Employer Provided Short And Long Term Disability Insurance.

Sunday, May 19, 2019


Part 1: Employer Provided Short And Long Term Disability Insurance.

February 16, 2019 by  
Filed under Business, Health, Money, Opinion, Weekly Columns

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(ThyBlackMan.com) Disability insurance replaces a portion of employee’s income when they cannot work because of an illness or disability. Disability insurance provides wage replacement benefits that cover, on average, up to 60% to 66% of employee earnings. To cover the remaining of your income you can consider buying a private/individual insurance disability income policy to supplement your Company group plan or provide coverage if a group plan is not offered. When employers offer disability insurance, they typically pay the full cost of coverage for most workers.

In 2018, 42 percent of private industry workers had access to short-term disability insurance plans and 34 percent to long-term plans. Twenty-six percent of state and local government workers had access to short-term coverage and 38 percent to long-term benefits.

DISABILITY TERMS DEFINED

There are many definitions of disability utilized by the disability insurance industry.  Some major polices include:

* OWN OCCUPATION INSURANCE POLICY: Covers individuals who become disabled and are unable to perform the majority of the occupational duties that they have been trained to perform. This type of insurance policy is contingent on the individual being employed at the time the disability occurs.  You will be considered disabled if you are unable to perform each and every responsibility of your current position. 

* OWN OCCUPATION NON CANCELLABLE: This policy basically guarantees that once issued, as long as you pay your premiums, which cannot be increased, your policy will remain in effect.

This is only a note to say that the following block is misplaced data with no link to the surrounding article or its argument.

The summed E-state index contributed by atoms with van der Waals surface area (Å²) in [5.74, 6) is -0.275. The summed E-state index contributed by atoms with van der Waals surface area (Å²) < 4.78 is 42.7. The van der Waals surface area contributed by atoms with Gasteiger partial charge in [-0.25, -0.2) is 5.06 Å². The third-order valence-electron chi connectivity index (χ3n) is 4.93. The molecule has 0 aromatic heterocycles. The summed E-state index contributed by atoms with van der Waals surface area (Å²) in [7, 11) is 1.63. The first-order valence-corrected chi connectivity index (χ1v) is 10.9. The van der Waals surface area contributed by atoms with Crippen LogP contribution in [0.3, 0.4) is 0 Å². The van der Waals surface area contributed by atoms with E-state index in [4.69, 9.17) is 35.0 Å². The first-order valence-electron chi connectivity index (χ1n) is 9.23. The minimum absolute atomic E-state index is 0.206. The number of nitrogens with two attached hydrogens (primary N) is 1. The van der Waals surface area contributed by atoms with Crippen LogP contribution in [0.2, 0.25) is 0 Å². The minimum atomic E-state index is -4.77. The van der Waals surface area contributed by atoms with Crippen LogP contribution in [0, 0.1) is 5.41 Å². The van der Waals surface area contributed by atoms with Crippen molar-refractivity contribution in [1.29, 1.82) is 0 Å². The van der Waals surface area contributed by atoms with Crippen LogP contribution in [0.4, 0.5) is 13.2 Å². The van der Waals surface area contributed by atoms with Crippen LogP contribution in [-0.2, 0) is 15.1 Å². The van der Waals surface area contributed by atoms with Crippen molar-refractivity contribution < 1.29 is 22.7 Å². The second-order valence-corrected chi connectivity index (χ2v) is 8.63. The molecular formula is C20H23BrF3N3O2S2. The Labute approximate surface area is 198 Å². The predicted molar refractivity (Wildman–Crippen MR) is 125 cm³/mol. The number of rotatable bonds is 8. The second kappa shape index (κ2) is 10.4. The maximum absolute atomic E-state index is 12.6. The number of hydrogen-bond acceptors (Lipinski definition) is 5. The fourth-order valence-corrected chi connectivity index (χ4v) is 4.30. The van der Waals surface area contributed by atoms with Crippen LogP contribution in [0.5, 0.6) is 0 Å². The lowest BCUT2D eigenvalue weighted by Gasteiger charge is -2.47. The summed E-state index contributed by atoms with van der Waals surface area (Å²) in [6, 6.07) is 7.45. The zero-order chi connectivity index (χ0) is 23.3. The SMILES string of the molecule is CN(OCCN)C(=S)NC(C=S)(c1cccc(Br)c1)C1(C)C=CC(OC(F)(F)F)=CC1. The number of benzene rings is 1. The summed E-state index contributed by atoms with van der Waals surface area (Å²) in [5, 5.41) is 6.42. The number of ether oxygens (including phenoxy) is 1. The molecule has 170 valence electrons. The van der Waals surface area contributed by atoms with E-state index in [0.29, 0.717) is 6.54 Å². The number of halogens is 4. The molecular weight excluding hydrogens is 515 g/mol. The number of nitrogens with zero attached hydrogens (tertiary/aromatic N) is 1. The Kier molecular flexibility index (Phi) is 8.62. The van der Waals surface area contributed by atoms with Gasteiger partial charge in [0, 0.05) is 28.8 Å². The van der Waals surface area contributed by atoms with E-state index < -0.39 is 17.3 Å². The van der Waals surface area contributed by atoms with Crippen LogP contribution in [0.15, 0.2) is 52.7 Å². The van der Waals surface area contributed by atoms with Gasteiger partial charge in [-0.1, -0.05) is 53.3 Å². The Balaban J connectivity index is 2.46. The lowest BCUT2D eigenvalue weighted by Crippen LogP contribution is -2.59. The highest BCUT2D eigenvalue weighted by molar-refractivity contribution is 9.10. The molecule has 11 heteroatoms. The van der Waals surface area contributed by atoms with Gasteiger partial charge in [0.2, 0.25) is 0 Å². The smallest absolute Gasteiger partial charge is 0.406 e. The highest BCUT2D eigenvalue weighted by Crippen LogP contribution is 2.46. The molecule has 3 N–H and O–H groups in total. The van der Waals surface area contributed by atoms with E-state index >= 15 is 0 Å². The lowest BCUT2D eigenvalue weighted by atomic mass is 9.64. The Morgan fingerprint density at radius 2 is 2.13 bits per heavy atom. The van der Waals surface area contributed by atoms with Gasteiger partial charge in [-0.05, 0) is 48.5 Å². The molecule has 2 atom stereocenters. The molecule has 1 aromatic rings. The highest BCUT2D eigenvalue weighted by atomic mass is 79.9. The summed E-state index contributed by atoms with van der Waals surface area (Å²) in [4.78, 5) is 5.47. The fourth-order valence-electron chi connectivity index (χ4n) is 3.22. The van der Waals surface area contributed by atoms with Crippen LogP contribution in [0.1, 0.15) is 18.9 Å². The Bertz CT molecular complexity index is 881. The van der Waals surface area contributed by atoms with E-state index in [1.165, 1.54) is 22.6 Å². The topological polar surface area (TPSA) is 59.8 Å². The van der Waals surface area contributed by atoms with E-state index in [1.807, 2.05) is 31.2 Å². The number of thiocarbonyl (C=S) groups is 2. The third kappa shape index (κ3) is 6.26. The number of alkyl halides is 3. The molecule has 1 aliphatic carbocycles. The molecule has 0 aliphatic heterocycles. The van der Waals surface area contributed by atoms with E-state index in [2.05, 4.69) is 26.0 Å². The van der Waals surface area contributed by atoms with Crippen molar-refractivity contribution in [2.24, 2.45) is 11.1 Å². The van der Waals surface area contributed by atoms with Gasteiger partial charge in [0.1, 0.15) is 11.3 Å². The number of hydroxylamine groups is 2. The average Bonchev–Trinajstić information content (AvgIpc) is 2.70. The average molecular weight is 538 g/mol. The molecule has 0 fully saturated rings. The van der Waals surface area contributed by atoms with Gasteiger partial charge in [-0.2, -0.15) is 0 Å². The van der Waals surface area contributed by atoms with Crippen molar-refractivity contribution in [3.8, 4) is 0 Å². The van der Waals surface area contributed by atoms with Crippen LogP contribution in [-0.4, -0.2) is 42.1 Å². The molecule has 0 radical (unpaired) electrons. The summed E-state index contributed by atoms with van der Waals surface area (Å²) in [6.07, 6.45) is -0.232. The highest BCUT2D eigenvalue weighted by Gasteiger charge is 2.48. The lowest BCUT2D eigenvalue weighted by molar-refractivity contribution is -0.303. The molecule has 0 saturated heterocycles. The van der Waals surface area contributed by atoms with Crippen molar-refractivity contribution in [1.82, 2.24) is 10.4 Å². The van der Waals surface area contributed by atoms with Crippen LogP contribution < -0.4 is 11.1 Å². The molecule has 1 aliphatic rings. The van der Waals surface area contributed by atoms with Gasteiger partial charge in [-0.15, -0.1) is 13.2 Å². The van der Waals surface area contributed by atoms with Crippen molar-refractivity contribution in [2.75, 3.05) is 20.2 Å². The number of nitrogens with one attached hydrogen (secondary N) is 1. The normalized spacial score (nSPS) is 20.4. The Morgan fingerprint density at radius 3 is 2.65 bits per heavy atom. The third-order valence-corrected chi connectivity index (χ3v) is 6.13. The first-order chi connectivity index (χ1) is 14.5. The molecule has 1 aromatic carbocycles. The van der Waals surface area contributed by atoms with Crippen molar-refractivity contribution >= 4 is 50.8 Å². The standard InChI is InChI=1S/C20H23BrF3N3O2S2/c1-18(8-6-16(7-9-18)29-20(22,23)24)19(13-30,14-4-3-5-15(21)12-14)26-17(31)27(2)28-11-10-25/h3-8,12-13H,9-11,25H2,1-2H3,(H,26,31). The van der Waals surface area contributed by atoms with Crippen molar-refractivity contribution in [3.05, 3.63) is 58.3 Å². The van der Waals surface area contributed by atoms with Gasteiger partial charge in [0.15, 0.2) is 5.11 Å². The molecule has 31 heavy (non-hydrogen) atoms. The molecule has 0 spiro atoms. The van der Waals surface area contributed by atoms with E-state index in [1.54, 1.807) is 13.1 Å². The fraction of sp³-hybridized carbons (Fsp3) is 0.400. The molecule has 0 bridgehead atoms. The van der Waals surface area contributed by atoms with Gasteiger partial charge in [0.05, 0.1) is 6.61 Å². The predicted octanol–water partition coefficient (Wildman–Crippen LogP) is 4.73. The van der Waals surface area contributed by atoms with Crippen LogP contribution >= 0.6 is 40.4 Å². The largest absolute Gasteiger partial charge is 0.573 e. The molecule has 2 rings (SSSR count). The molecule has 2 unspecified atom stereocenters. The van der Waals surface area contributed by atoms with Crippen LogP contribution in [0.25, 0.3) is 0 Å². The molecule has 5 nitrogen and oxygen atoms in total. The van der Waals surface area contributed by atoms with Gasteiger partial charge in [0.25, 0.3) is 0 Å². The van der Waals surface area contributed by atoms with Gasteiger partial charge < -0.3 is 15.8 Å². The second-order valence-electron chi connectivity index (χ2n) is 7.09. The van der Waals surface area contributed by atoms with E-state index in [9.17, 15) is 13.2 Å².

* MODIFIED OWN OCCUPATION: means you are unable to perform the specific occupation you were engaged in at the time you became disabled, and not working in another occupation. Just as with traditional “own occupation” definitions, most policies provided with “modified own occupation” to medical and dental professionals and lawyers define “own occupation” as the specific specialty you practice within your field. Sometimes “specialty letters” specifically providing this explanation were provided with your policy when it was issued.

* Any-occupation: policies define disability more narrowly, as the inability to work in any gainful occupation for which you are reasonably suited, considering your education, training, and experience. In other words, if you can work in any gainful occupation, you will be denied benefits. This is typically the group policy employers purchase, to save cost

* PARTIAL BENEFIT POLICY: A “partial” benefit will pay you if you cannot work and suffer a loss of income as a result of being unable to perform at prior capacity because of injury or illness. Partial disability is defined as any type of disability in which the workers is unable to perform at full physical capacity